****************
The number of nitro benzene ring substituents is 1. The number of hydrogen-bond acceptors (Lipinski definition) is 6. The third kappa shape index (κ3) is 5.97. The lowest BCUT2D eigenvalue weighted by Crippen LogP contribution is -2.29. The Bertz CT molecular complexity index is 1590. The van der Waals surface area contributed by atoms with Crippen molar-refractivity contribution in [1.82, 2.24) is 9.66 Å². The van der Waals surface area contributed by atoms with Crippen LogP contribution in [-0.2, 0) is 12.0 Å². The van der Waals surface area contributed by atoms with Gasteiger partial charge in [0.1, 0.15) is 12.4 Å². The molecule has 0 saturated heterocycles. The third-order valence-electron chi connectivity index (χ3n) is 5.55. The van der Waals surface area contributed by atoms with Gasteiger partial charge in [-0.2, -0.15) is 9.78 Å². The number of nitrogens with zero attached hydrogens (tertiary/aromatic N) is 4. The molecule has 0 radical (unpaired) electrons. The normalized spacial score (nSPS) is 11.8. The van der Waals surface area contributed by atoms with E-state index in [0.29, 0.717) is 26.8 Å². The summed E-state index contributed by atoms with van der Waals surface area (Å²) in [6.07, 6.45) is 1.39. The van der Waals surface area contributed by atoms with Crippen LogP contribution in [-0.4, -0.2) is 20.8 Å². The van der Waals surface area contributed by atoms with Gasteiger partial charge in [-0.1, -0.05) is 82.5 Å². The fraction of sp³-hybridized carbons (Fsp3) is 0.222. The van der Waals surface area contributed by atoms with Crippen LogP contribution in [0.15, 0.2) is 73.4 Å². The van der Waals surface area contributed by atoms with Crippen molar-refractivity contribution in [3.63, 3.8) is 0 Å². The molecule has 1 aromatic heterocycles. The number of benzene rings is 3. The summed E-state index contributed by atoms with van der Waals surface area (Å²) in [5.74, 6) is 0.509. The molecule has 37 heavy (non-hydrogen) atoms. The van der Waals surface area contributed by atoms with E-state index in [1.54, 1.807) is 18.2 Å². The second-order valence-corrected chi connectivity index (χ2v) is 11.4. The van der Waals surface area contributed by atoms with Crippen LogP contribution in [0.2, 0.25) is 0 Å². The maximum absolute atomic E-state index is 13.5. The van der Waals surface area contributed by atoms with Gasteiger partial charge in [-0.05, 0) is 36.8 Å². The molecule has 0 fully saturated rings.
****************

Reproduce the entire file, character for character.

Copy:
The number of nitro benzene ring substituents is 1. The number of hydrogen-bond acceptors (Lipinski definition) is 6. The third kappa shape index (κ3) is 5.97. The lowest BCUT2D eigenvalue weighted by Crippen LogP contribution is -2.29. The Bertz CT molecular complexity index is 1590. The van der Waals surface area contributed by atoms with Crippen molar-refractivity contribution in [1.82, 2.24) is 9.66 Å². The van der Waals surface area contributed by atoms with Crippen LogP contribution in [-0.2, 0) is 12.0 Å². The van der Waals surface area contributed by atoms with Gasteiger partial charge in [0.1, 0.15) is 12.4 Å². The molecule has 0 saturated heterocycles. The third-order valence-electron chi connectivity index (χ3n) is 5.55. The van der Waals surface area contributed by atoms with Gasteiger partial charge in [-0.2, -0.15) is 9.78 Å². The number of nitrogens with zero attached hydrogens (tertiary/aromatic N) is 4. The molecule has 0 radical (unpaired) electrons. The normalized spacial score (nSPS) is 11.8. The van der Waals surface area contributed by atoms with E-state index in [0.29, 0.717) is 26.8 Å². The summed E-state index contributed by atoms with van der Waals surface area (Å²) in [6.07, 6.45) is 1.39. The van der Waals surface area contributed by atoms with Crippen LogP contribution in [-0.4, -0.2) is 20.8 Å². The van der Waals surface area contributed by atoms with Gasteiger partial charge in [-0.1, -0.05) is 82.5 Å². The fraction of sp³-hybridized carbons (Fsp3) is 0.222. The van der Waals surface area contributed by atoms with Crippen LogP contribution in [0.15, 0.2) is 73.4 Å². The van der Waals surface area contributed by atoms with Crippen molar-refractivity contribution in [3.63, 3.8) is 0 Å². The molecule has 1 aromatic heterocycles. The number of benzene rings is 3. The summed E-state index contributed by atoms with van der Waals surface area (Å²) in [5.74, 6) is 0.509. The molecule has 37 heavy (non-hydrogen) atoms. The van der Waals surface area contributed by atoms with E-state index in [1.54, 1.807) is 18.2 Å². The second-order valence-corrected chi connectivity index (χ2v) is 11.4. The van der Waals surface area contributed by atoms with Crippen LogP contribution in [0.2, 0.25) is 0 Å². The maximum absolute atomic E-state index is 13.5. The van der Waals surface area contributed by atoms with Gasteiger partial charge in [-0.05, 0) is 36.8 Å². The molecule has 0 fully saturated rings.